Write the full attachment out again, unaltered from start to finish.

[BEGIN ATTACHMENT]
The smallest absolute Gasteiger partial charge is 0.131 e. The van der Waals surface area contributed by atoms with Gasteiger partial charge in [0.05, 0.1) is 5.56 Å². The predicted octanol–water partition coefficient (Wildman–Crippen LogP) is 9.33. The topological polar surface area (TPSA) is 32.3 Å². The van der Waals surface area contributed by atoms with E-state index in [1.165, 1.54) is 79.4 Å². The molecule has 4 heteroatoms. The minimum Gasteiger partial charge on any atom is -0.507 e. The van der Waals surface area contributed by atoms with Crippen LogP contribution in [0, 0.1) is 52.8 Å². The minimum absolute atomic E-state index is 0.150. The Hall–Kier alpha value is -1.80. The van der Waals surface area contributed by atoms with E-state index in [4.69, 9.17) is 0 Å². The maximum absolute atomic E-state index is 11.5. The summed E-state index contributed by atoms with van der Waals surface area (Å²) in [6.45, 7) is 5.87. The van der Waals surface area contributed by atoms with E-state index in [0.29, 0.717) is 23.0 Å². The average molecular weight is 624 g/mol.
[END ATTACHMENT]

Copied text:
The smallest absolute Gasteiger partial charge is 0.131 e. The van der Waals surface area contributed by atoms with Gasteiger partial charge in [0.05, 0.1) is 5.56 Å². The predicted octanol–water partition coefficient (Wildman–Crippen LogP) is 9.33. The topological polar surface area (TPSA) is 32.3 Å². The van der Waals surface area contributed by atoms with E-state index in [1.165, 1.54) is 79.4 Å². The molecule has 4 heteroatoms. The minimum Gasteiger partial charge on any atom is -0.507 e. The van der Waals surface area contributed by atoms with Crippen LogP contribution in [0, 0.1) is 52.8 Å². The minimum absolute atomic E-state index is 0.150. The Hall–Kier alpha value is -1.80. The van der Waals surface area contributed by atoms with E-state index in [4.69, 9.17) is 0 Å². The maximum absolute atomic E-state index is 11.5. The summed E-state index contributed by atoms with van der Waals surface area (Å²) in [6.45, 7) is 5.87. The van der Waals surface area contributed by atoms with E-state index in [0.29, 0.717) is 23.0 Å². The average molecular weight is 624 g/mol.